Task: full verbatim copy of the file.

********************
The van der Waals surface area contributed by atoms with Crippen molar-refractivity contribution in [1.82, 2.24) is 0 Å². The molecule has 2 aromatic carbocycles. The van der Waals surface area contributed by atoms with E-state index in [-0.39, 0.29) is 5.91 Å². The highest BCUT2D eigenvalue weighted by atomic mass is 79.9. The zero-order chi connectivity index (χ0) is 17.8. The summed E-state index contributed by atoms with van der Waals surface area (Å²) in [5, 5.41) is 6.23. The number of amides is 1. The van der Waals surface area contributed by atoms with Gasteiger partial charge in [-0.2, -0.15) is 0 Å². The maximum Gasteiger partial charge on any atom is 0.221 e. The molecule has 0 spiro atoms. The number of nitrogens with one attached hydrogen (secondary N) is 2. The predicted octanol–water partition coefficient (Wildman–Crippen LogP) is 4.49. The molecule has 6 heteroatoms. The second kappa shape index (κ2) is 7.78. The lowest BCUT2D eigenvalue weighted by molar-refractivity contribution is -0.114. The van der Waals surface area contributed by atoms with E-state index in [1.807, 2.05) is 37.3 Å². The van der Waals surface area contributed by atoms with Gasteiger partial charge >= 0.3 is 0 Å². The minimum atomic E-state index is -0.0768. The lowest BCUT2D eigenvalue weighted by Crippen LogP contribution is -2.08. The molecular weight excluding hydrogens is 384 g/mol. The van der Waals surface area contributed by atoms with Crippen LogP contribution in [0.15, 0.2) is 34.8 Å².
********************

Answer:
The van der Waals surface area contributed by atoms with Crippen molar-refractivity contribution in [1.82, 2.24) is 0 Å². The molecule has 2 aromatic carbocycles. The van der Waals surface area contributed by atoms with E-state index in [-0.39, 0.29) is 5.91 Å². The highest BCUT2D eigenvalue weighted by atomic mass is 79.9. The zero-order chi connectivity index (χ0) is 17.8. The summed E-state index contributed by atoms with van der Waals surface area (Å²) in [5, 5.41) is 6.23. The number of amides is 1. The van der Waals surface area contributed by atoms with Gasteiger partial charge in [-0.2, -0.15) is 0 Å². The maximum Gasteiger partial charge on any atom is 0.221 e. The molecule has 0 spiro atoms. The number of nitrogens with one attached hydrogen (secondary N) is 2. The predicted octanol–water partition coefficient (Wildman–Crippen LogP) is 4.49. The molecule has 6 heteroatoms. The second kappa shape index (κ2) is 7.78. The lowest BCUT2D eigenvalue weighted by molar-refractivity contribution is -0.114. The van der Waals surface area contributed by atoms with E-state index in [1.807, 2.05) is 37.3 Å². The van der Waals surface area contributed by atoms with Gasteiger partial charge >= 0.3 is 0 Å². The minimum atomic E-state index is -0.0768. The lowest BCUT2D eigenvalue weighted by Crippen LogP contribution is -2.08. The molecular weight excluding hydrogens is 384 g/mol. The van der Waals surface area contributed by atoms with Crippen LogP contribution in [0.15, 0.2) is 34.8 Å².